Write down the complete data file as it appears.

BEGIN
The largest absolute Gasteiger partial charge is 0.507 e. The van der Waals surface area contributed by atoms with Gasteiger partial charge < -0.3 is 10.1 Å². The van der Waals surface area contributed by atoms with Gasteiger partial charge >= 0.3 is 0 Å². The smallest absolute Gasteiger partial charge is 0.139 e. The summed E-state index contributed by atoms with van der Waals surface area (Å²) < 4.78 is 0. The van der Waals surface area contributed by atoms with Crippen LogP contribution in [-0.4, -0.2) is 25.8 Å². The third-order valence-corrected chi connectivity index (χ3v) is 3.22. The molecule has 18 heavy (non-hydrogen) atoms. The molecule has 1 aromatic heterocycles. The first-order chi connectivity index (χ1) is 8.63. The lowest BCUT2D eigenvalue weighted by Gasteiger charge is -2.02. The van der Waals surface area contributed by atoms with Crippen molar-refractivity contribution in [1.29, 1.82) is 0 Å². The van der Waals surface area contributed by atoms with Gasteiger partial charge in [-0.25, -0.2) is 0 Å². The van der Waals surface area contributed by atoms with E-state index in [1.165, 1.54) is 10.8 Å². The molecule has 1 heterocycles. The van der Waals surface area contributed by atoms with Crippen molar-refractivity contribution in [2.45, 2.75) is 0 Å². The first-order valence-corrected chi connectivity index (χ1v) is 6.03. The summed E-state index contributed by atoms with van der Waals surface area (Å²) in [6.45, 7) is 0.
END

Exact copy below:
The largest absolute Gasteiger partial charge is 0.507 e. The van der Waals surface area contributed by atoms with Gasteiger partial charge < -0.3 is 10.1 Å². The van der Waals surface area contributed by atoms with Gasteiger partial charge >= 0.3 is 0 Å². The smallest absolute Gasteiger partial charge is 0.139 e. The summed E-state index contributed by atoms with van der Waals surface area (Å²) < 4.78 is 0. The van der Waals surface area contributed by atoms with Crippen LogP contribution in [-0.4, -0.2) is 25.8 Å². The third-order valence-corrected chi connectivity index (χ3v) is 3.22. The molecule has 18 heavy (non-hydrogen) atoms. The molecule has 1 aromatic heterocycles. The first-order chi connectivity index (χ1) is 8.63. The lowest BCUT2D eigenvalue weighted by Gasteiger charge is -2.02. The van der Waals surface area contributed by atoms with Crippen molar-refractivity contribution in [1.29, 1.82) is 0 Å². The van der Waals surface area contributed by atoms with Gasteiger partial charge in [-0.25, -0.2) is 0 Å². The van der Waals surface area contributed by atoms with E-state index in [1.165, 1.54) is 10.8 Å². The molecule has 1 heterocycles. The van der Waals surface area contributed by atoms with Crippen molar-refractivity contribution in [2.45, 2.75) is 0 Å². The first-order valence-corrected chi connectivity index (χ1v) is 6.03. The summed E-state index contributed by atoms with van der Waals surface area (Å²) in [6.45, 7) is 0.